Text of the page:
Cohen's SAC Takes 5.4% Stake In Blue Nile

 | Aug 07, 2013 | 1:00 PM EDT
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SAC Capital Advisors, managed by billionaire Steve Cohen and his team, own about 670,000 shares of online jewelry retailer Blue Nile (NILE), according to a filing with the Securities and Exchange Commission.

This comes out to 5.4% of the total shares outstanding of the $490 million market cap company. On average, over 160,000 shares are traded per day, so at the current price of almost $40 there is more than $6 million in daily dollar volume. SAC's position is about double the number of shares the fund had owned at the beginning of April, according to its most recent 13F filing.

Blue Nile has reported its results for the second quarter of 2013, which showed growth picking up. Revenues rose by 19% versus a year earlier, a similar growth rate to what the company had done in the first quarter. Management has been able to hold down growth in Blue Nile's costs, and as a result earnings have grown even more in percentage terms.

In the first half of the year, earnings per share came out to 24 cents, double what the company had earned in the first six months of 2012. Cash flow from operations has been negative, but that is due to declines in Blue Nile's payables in line with seasonal trends (quarter four tends to be big for jewelry retailers).

The stock's current valuation represents a trailing earnings multiple of 51, so markets have already priced in considerable future growth in the business. Blue Nile has been growing nicely. So the stock would be more attractive if these high earnings growth rates could be extended to the critical fourth quarter of the year and beyond. Wall Street analysts are predicting 82 cents of earnings per share this year, and then $1.07 in 2014.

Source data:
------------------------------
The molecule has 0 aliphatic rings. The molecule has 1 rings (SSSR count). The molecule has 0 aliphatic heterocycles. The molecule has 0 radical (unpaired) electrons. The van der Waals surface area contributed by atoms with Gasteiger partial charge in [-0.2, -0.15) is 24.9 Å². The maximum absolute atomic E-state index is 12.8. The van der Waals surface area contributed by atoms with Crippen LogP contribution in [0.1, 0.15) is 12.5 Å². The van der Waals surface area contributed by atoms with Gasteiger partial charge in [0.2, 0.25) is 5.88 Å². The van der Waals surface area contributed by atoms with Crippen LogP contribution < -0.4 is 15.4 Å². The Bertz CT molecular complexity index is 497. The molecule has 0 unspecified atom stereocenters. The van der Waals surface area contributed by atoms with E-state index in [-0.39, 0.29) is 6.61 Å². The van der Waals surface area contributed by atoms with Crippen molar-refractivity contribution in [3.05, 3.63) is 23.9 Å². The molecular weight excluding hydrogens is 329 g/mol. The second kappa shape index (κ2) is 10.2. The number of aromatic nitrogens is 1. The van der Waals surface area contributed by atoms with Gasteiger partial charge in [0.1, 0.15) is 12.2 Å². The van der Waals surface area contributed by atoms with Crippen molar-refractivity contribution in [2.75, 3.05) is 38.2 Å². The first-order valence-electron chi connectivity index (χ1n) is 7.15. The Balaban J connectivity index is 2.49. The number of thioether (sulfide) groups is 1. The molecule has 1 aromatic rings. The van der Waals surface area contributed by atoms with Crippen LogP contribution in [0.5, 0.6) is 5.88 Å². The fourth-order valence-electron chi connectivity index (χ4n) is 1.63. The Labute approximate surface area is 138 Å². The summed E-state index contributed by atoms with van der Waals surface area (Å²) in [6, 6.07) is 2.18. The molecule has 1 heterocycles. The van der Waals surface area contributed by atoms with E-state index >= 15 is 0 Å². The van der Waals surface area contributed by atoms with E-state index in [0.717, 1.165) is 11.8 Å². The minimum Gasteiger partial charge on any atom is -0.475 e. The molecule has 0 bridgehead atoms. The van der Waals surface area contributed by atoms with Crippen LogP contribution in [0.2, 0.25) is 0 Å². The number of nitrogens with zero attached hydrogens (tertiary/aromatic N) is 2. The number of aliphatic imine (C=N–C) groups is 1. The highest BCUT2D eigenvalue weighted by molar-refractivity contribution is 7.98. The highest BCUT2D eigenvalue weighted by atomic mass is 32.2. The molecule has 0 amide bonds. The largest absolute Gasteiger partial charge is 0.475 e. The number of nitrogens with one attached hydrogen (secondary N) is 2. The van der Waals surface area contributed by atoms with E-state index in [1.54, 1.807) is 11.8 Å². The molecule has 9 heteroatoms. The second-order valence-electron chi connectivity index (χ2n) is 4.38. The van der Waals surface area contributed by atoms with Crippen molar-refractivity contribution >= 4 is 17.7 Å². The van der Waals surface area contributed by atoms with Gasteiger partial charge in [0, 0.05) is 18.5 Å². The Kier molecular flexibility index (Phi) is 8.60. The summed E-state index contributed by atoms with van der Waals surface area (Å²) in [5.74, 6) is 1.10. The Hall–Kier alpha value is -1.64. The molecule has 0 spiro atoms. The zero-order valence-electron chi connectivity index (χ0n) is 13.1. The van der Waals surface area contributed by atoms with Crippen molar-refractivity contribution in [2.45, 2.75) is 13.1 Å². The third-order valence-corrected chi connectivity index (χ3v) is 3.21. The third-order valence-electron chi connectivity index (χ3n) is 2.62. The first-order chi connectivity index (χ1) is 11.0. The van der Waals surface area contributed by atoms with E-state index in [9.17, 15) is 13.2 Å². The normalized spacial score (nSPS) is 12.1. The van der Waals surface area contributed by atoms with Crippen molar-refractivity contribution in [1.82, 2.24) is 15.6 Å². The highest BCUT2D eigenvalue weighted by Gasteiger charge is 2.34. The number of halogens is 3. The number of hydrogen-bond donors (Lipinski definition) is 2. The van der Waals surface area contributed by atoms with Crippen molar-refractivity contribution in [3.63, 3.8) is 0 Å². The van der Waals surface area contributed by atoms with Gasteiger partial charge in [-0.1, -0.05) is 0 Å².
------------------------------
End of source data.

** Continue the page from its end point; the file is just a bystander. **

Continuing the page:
This implies a 30% growth rate in earnings per share next year. While recent growth on the bottom line has been more rapid than that, we would expect the growth rate to fall as the base amount of earnings increases. Even if Blue Nile hits this target the forward price-to-earnings ratio, based on this much earnings per share, is 37. The company would have to continue to deliver high growth in net income for several years beyond that point. The most recent data shows that many market players are less optimistic than Cohen and his team: 27% of the float is held short.

Another small-cap jeweler is Zale (ZLC). In addition to physical stores in North America, Zale also has an online retailing operation. Zale is unprofitable on a trailing basis, and sales actually fell slightly in its most recent quarter compared to the same period in the previous year.

Comparable sales growth was low, and was offset by closing some of the company's locations. It trades at 23x trailing earnings, as analysts expect it to be profitable next year. It does make sense, however, that the stock trades at a discount to Blue Nile on a forward earnings basis. This is because of its current unprofitability and its focus on physical locations (which seem to be supporting lower sales growth at this time).

As a result, Blue Nile does merit at least a somewhat higher forward price-to-earnings ratio than Zale, but we are a bit concerned that analysts might be being a bit optimistic here. Their forecasts assume that earnings per share will grow at a faster rate next year than the company's revenue has over the past few quarters (and, presumably, the growth rate of sales going forward).

We wouldn't rule Blue Nile out as a growth stock. Shorting does not appear to be a good idea, given the high short interest, but investors should still be wary of following SAC here.

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